30 years and counting: Calvin’s story

Calvin Scott   30 years

At the end of March, Duty Manager Calvin Scott celebrated a staggering 30 years in the ambulance service.

From patient transport services to A&E ambulances to EOC – there’s not much Calvin hasn’t seen or done during his time here. After being congratulated with a celebratory cake from his Norwich EOC colleagues on the big day, Need to Know collared Calvin to ask all about the highs and lows of the last 30 years, and what’s kept him with us…

Here’s what he had to say.

“I walked through the door in 1986 as a spritely 23-year-old to work in what we now call patient transport services, so taking patients to hospital day care centres and hospital appointments.

Right from the off I always wanted to go ‘frontline’ as we called it then. In 1988 I was successful at interview so off to Bolton I went with a few other colleagues, some who are still in the service, to undertake my frontline technician training. Back then you could just train as a paramedic from the start.

“Paramedics were only just coming on the scene, and I think Norfolk Ambulance service (as it was when I joined) only had about four or five. So, I completed my six week ambulance aid instruction and my two week emergency driving course, passed, and then worked frontline with a mentor for a year before becoming as a fully qualified ambulance technician.

“My first 999 call as a rookie was to a laundrette for a diabetic collapse, and I can admit I was very, very nervous. I started my frontline career working out of Dereham, but I always wanted to work from Hellesdon as the city stations were, in those days, always the busiest. Six months later I got my wish and off to Hellesdon I went.

“Soon after my arrival I was asked to act up to the role of ‘leading ambulanceman’ - similar to the DLO role we have today, but not so intense as you still had to work on a frontline vehicle. I soon set my eyes on becoming a paramedic and the time for exams, interviews, assessments came, but I passed and then began my paramedic training. The training was residential; you had to pass exams every week to continue on the course, and then you had to spend time in hospital theatres being assessed by an anaesthetist on cannulation, intubation and other scenarios.

“I continued working as a paramedic on the road until 1999 when the new Director of Operations, Paul Sutton, turned up on a night shift to ride-out on a vehicle which I happened to be on. We spent most of the night talking about what we thought was right and what was wrong with the service at that time and how we would change it. About four weeks later I walked past his office and he called me in - he said he wanted to revamp the control room (EOC) as new targets were coming into force, and asked if I’d be part of that control team. I resisted at first as I liked working out on the road, but Paul asked me every time we bumped into each other (I'm sure he did it on purpose), and in the end I agreed to a six month secondment. Six months went to nine months, nine went to 12, and 12 went from October 1999 to present day. In 2003 I applied to become a manager, which is called a duty EOC officer today. I’m still registered as a paramedic, but in reality that part of my career is over…I just can't quite bring myself to reach the hook to hang my boots up.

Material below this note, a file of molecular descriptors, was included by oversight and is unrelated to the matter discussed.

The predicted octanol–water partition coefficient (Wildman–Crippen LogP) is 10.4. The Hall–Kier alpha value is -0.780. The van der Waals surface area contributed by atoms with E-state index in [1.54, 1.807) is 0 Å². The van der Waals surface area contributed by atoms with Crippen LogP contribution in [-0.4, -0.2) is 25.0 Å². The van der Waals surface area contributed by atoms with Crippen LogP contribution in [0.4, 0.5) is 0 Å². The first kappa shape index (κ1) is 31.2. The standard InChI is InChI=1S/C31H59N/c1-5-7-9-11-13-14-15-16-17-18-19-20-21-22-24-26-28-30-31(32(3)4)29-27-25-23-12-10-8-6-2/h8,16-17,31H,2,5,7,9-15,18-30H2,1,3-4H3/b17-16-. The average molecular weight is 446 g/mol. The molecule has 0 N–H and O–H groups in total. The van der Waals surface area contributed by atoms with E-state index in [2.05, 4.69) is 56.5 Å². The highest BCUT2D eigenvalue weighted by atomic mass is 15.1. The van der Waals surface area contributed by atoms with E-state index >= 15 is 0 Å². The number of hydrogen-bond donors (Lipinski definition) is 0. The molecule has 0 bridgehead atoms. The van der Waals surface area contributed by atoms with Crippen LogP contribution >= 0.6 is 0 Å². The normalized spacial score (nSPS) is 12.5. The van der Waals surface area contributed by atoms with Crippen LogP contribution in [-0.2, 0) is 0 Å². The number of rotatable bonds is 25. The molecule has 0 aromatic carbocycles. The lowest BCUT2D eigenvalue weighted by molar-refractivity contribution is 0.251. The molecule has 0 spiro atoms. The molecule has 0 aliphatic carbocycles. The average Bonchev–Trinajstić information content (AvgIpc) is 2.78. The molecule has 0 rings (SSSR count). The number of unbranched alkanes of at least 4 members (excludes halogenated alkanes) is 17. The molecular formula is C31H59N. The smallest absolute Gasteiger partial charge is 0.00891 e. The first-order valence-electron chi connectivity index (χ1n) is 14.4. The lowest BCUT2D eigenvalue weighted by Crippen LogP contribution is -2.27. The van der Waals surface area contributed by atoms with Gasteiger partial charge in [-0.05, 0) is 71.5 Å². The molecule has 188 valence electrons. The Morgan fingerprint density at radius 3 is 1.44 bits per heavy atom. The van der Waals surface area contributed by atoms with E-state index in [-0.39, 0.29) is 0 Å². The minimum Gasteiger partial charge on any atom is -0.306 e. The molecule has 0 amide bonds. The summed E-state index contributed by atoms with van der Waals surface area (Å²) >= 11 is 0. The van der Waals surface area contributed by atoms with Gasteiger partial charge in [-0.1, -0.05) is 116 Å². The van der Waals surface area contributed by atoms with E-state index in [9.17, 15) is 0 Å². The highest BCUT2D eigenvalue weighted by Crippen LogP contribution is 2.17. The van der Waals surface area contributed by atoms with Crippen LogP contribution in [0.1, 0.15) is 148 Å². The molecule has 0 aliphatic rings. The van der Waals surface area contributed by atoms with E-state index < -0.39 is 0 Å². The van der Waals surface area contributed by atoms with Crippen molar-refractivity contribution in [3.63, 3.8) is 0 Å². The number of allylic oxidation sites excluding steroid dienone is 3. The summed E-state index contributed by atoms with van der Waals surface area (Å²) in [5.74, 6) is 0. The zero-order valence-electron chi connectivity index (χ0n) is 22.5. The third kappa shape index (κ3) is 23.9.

“We all have certain moments that we remember. I’ve seen the service through three changes – from Norfolk Ambulance Service to the East Anglian Ambulance Service and then to our current East of England Ambulance Service. I remember attending the incident where a double decker bus fell into a big hole on Earlham Road in the late 80s, and going to a murder at Ringland Hills that’s never been solved. I remember that when I first went into control, we only had three dispatchers and no call handlers after midnight, so we ended up taking each other’s calls. I have even taken a call, attended a call, taken the patient to hospital, and then returned to control without another call being taken. I remember the 2005 London bombings, as we had only moved into our new EOC two days earlier. I remember the people who I have mentored and where they are now (on their own ability, nothing to do with me!), and those who sadly are no longer with us that paved the way and taught me what I know today.

“I have always been proud to wear the ambulance service uniform, what I believe it stands for and what it represents. I enjoy what we try to achieve for our patients every day - when we have a successful outcome and the team has worked well together. I enjoy it when we make a difference.

“I stay because I don't think I could find anything more rewarding.”

On behalf of everyone here at the Trust - congratulations Calvin on your incredible achievement. Here’s to the next 30 years!

Published 21st April, 2016

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